FESTIVALS: Aspen Shorts, Making the Festival Experience Personal
FESTIVALS: Aspen Shorts, Making the Festival Experience Personal
by Tim LaTorre
(indieWIRE/4.19.2000) — The Aspen Shortsfest, which took place April 5 – 9, might just be one of the most enchanting events the film world has to offer. Who would think that in this obscenely rich mountain ski town you would find an incredibly supportive film community? On the other hand, rich people do like the arts to come to them (after all, many wealthy enclaves have their own film festivals — Nantucket, Newport, Palm Springs, etc.). But the Aspen Shortsfest isn’t your typical festival.
First, for nine years it has celebrated an art form that, until recently, has been seen as the awkward and unnoticed younger sibling to feature films. Feature filmmakers received all the glory, even though there were just as many short films produced, if not more. Now, because of current bandwidth limitations, short films have become the premiere form for entertainment on the Internet. Nowhere was this clearer than at the Aspen event, which included AtomFilms and Pop.com as sponsors and was attended by hungry acquisitions staffers from Atom, Pop, MediaTrip, ReelShort, and Quickband.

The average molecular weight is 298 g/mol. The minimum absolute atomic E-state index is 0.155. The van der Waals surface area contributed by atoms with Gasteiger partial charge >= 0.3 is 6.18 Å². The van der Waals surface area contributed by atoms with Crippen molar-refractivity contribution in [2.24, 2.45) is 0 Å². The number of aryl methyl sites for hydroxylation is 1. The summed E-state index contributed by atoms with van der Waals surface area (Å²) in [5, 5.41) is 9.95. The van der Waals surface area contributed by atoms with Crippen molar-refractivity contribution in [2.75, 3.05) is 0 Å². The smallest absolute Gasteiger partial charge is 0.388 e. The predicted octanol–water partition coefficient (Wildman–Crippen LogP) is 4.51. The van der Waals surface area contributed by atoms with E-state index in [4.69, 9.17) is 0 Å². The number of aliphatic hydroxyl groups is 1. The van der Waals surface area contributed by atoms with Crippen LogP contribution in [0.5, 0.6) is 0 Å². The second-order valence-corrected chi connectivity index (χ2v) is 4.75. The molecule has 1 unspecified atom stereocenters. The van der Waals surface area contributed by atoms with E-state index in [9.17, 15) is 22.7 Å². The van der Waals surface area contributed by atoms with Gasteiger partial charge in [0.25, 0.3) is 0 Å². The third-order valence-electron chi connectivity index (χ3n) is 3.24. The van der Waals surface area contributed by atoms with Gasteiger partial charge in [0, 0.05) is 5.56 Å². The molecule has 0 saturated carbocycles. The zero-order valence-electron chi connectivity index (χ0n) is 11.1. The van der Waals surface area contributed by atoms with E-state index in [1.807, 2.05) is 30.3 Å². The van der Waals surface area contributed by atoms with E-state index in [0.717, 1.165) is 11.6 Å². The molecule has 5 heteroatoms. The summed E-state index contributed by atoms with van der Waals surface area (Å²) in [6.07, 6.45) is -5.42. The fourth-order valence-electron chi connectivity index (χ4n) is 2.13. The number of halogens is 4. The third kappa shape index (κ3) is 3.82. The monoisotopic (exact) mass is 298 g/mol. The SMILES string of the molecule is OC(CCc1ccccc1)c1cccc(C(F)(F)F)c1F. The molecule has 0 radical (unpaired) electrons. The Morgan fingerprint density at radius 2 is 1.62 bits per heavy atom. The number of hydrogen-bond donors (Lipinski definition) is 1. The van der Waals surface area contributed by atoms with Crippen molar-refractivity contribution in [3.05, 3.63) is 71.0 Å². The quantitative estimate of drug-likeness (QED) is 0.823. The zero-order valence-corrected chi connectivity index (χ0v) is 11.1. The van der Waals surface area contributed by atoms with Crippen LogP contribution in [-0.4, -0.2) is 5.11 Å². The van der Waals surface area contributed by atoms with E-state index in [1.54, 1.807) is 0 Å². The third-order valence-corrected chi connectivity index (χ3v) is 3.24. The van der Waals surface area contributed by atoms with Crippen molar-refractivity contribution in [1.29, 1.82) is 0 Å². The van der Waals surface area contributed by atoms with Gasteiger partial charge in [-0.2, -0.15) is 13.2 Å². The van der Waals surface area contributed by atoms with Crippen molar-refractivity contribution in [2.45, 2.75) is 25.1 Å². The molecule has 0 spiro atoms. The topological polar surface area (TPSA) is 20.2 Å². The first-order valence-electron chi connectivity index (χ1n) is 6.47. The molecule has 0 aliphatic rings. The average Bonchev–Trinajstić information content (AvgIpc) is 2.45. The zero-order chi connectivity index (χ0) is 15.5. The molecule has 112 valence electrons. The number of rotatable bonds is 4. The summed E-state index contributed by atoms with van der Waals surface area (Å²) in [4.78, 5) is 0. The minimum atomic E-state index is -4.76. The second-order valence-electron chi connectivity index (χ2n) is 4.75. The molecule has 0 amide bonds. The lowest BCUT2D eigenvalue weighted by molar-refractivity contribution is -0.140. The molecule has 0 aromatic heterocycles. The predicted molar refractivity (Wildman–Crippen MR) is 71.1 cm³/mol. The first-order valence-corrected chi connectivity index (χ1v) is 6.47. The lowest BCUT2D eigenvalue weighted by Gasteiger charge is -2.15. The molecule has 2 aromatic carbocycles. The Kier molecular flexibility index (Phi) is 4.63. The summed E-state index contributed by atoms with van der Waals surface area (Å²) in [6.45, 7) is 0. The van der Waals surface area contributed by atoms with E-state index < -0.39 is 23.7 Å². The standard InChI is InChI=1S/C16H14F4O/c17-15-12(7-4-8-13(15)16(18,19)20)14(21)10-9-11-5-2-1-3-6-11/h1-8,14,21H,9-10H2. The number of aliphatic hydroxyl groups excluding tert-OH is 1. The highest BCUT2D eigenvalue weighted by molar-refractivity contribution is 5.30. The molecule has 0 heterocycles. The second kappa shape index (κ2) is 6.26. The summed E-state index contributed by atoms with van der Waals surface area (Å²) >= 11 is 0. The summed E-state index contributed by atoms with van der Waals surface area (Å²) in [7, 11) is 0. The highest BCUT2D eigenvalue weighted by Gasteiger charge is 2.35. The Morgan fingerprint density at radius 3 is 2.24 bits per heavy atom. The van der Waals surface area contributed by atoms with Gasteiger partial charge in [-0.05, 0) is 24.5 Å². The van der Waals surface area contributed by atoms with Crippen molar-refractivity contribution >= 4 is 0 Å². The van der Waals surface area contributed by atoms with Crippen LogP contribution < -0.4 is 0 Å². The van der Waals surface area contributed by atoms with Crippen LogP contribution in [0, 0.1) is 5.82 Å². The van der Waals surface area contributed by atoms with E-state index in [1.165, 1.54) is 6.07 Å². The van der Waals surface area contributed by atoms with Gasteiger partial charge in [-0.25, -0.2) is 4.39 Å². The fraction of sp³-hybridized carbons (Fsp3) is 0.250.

Second, it does what few other festivals can accomplish: it makes the film experience personal. Because the festival has grown in stature (and has a very pleasing geographic location), it attracts filmmakers from far and wide. This year’s festival included participants from Australia, Iran, Ireland, Sweden, and Russia. Because only one screening takes place at a time and you see the same faces at many events, the filmmakers are recognizable and accessible. Over the course of the five days of the fest, attendees have the opportunity to meet everyone and start some great friendships.
It’s like going to camp. You spend so much time with these people that when it’s time to go home, you feel a sense of loss. At the closing night party, the filmmakers were so moved by the generosity and caring of the festival and its staffers that many stepped up to the microphone to express themselves personally. The night culminated in an Elvis-looking man singing “I Can’t Help Falling In Love With You” to Executive Director Laura Thielen as the filmmakers joined hands and circled them.